8 mistakes that can put someone off buying your farm

Farmers who are selling up can’t do anything to alter their geographical location, average land values or the political climate of agriculture. 

But they can pave the way to a smoother sale by avoiding common mistakes that put prospective buyers off. We ask eight agents what the common errors are.

1. Not formalising agreements

Chris Templar, associate at Bletsoes in Stratford-upon-Avon, says that failing to formalise agreements with anyone who rents land can be a big own goal.

Time and again, deals done on a handshake with a tenant or a neighbour cause issues, he says.

Depending on the type of agreement that party feels they have, the value of freehold can be affected.

“Putting in place a formal agreement for as little as a couple of hundred pounds could save farmers thousands down the road.”

2. Rushing to sell

There are generally two types of seller – those with time and those against the clock.

“Coming across as though you have the luxury of time is quite important,” says William Langmead, farm agent at Strutt & Parker in Salisbury.

Mistakes include rushing to take brochure photos in the winter and taking viewings before the farm looks at its best.

“Buyers will smell blood and think that they are on to a deal with someone who needs a quick sale. The more that you can show it is a reasoned sale, the stronger your hand in negotiations.”

3. Not providing enough information 

“Introducing any piece of new information that potential buyers haven’t been told about up front can erode confidence,” says Philip Hoare, associate director at Savills in Banbury.

First impressions start with the sales brochure and sellers should present as much detail as possible.

“Agents and solicitors can then produce a comprehensive brochure and data room that has everything a buyer needs, removing uncertainty.”

Yield data, cropping information, full planning history, names of neighbouring businesses and soil indices all help build a picture.

4. Setting an unrealistic guide price

Over-egging a guide price is the most fundamental mistake sellers make, according to James Brooke, partner at Bidwells in Norwich.

“Farmers see something that they think is of similar value, but one side of the road can be different to the other side,” he said.

Soil conditions, quality of buildings, ease of access and consistent yields are all markers that set farms apart.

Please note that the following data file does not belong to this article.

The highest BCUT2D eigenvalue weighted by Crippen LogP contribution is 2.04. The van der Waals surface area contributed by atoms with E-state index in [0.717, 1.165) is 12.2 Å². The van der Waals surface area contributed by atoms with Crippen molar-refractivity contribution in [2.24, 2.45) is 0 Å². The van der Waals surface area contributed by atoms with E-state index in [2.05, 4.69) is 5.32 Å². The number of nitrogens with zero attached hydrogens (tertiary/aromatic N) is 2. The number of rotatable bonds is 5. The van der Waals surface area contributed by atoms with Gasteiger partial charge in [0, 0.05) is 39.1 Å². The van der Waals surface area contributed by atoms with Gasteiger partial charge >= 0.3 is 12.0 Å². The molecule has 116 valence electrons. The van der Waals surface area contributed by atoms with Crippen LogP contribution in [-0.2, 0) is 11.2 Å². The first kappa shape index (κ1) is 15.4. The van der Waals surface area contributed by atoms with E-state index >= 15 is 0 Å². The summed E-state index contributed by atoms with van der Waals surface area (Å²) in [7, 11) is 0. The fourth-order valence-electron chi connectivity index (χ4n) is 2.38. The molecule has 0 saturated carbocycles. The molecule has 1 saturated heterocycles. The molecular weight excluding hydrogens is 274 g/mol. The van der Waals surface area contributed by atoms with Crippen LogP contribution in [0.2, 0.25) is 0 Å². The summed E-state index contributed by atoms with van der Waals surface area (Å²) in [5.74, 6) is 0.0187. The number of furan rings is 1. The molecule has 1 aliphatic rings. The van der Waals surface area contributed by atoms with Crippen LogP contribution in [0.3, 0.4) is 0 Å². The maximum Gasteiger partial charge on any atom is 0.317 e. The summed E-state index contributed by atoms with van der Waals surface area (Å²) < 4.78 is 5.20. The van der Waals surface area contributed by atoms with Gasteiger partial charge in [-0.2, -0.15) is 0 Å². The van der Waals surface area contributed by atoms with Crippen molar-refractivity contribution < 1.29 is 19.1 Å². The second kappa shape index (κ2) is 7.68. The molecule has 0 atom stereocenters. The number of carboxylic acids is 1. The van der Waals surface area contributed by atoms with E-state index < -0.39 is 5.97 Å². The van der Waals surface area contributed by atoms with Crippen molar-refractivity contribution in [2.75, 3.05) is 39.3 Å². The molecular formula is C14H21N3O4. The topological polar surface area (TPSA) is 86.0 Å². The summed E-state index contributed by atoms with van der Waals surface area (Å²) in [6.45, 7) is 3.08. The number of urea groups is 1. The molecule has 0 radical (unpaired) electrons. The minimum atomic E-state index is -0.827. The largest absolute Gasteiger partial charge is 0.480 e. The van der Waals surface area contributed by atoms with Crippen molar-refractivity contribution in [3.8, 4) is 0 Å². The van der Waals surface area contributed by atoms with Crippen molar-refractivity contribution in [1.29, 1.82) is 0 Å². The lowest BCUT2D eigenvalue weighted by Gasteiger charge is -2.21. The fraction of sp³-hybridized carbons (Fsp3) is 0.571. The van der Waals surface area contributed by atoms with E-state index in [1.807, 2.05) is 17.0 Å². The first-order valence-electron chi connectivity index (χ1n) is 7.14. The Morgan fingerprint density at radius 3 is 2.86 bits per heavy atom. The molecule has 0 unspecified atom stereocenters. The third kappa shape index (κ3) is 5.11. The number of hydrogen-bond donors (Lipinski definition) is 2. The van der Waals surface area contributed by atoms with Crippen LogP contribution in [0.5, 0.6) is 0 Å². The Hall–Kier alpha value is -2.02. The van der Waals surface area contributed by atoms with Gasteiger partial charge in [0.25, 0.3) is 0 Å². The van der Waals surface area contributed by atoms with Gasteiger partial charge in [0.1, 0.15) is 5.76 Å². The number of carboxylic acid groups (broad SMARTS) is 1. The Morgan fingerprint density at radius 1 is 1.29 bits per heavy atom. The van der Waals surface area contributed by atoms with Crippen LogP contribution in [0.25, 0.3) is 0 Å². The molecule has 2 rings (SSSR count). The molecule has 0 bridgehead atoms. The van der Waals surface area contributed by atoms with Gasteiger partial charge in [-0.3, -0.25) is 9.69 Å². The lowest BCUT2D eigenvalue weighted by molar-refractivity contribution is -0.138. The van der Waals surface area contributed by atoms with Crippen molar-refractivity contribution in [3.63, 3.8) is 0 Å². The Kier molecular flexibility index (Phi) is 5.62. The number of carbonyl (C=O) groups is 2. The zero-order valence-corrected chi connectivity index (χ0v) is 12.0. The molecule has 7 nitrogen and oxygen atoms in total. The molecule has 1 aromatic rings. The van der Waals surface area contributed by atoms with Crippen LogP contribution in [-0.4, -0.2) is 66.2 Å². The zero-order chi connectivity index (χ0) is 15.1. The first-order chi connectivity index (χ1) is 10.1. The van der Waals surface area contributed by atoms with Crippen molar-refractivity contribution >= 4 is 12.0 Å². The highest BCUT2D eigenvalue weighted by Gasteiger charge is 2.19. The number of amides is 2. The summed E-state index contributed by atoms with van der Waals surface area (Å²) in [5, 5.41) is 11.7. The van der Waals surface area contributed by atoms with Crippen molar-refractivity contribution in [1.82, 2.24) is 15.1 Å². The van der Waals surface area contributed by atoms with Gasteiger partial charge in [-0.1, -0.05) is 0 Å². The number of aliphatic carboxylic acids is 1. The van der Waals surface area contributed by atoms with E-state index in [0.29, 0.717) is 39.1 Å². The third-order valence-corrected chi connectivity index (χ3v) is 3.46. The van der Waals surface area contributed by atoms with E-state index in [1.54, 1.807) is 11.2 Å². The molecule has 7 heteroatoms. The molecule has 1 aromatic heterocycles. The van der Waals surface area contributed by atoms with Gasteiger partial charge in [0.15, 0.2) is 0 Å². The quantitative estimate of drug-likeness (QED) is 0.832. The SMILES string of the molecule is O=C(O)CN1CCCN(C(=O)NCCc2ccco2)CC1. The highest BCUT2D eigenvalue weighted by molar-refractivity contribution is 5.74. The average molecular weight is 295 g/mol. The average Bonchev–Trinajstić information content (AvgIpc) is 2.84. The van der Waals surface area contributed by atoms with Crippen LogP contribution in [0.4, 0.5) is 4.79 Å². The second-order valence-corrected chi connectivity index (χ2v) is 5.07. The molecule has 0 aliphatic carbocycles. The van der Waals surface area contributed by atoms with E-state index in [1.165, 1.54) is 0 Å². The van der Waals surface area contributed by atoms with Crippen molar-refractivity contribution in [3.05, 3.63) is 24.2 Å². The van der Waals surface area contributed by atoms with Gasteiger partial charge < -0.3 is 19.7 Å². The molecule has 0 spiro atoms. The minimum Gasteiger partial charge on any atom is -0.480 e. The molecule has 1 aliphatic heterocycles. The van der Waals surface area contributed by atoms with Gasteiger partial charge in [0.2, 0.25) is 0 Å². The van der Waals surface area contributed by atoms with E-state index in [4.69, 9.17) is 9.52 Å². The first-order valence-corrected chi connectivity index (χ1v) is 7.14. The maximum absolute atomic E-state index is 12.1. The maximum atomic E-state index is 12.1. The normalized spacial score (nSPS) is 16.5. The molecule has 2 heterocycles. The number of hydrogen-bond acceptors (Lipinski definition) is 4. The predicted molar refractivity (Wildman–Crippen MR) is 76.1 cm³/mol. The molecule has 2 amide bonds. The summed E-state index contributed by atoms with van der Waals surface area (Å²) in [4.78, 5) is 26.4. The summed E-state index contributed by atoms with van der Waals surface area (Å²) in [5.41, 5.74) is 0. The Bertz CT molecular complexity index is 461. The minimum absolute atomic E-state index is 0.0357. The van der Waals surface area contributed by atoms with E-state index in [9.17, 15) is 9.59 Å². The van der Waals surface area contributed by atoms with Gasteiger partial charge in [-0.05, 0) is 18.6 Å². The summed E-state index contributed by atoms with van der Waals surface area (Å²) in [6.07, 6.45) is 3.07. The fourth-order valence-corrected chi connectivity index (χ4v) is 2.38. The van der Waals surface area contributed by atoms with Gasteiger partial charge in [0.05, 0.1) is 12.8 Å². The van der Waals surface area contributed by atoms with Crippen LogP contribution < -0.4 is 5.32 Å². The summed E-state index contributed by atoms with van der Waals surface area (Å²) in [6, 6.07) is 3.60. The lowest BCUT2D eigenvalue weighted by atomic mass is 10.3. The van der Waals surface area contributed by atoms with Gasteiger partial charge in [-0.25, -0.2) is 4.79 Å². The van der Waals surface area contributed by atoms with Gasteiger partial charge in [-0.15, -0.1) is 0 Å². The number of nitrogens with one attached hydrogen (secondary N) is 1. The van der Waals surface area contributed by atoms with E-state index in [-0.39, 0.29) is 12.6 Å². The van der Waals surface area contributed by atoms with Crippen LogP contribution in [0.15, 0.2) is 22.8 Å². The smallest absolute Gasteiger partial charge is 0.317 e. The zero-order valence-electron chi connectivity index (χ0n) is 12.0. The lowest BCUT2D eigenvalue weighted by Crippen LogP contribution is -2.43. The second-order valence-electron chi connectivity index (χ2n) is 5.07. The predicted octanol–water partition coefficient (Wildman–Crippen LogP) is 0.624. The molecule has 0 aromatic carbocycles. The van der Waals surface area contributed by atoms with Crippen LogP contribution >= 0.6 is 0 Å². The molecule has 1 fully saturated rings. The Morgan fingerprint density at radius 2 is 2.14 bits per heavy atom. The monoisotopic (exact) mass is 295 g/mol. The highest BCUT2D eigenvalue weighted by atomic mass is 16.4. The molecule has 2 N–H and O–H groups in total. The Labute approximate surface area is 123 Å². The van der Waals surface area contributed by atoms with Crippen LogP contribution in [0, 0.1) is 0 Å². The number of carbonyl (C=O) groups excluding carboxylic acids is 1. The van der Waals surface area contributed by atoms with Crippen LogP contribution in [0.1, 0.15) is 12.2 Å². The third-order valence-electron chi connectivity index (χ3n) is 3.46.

“There is a lot more behind valuing a farm that an owner might see. Sometimes they are worth more than the seller expects because it’s a walk-in farm requiring little investment.”

5. Creating a bad first impression

Thinking about how a prospective buyer sees your farm is an easy way to get on the front foot. 

“You never get a second chance to make a first impression,” advises Sophie Clotworthy, farm agent at Woolley & Wallis in Salisbury.

“Vendors should ensure the entrance is neat and tidy with mown verges, good fencing and gate hinges re-hung. You want potential purchasers to be wowed, not thinking what it’s going to cost to fix everything.”

6. Imposing restrictive covenants 

Clawback or uplift clauses can make potential bidders walk away.

Andrew Tuffin, partner at Symonds & Sampson in Sturminster Newton, says agreements were originally used in urban areas where housing developments or planning permission were likely. But they are far more common now.

“It can appear that the seller is trying to have their cake and eat it,” Mr Tuffin said.  

He advises that buyers may stomach sharing 25% of the uplift, but that 50% is too high.

“Sellers should consider leaving them out altogether with a view to achieving the highest price now.”

7. Failing to resolve water issues

The importance of a mains water supply depends on the incoming farmer’s plans.

But chartered surveyor Charlotte Rogerson from Berrys in Shrewsbury, says two recent sales have included issues that needed resolving.

“Foresee the problem and show buyers that there is an alternative solution, or implement that alternative for them – for example, connect to mains water.”

All holdings should have water supply maps available to show prospective buyers where the water comes from, where the header tanks and pumps are located, and where the spurs are to troughs.

8. Moving too slowly

Stags’ farm agent in Launceston, Andrew Ranson, says paperwork and legal affairs should be in order to complete sales as quickly as possible.

“A recent buyer lost patience with the speed of the vendor’s solicitor and pulled out,” he said.

He advises vendors to choose their solicitors carefully and the cheapest is not always best value.

“Something similar to an auction legal pack can ensure you hit the ground running. Your agent and solicitor can advise you what you can prepare in advance.”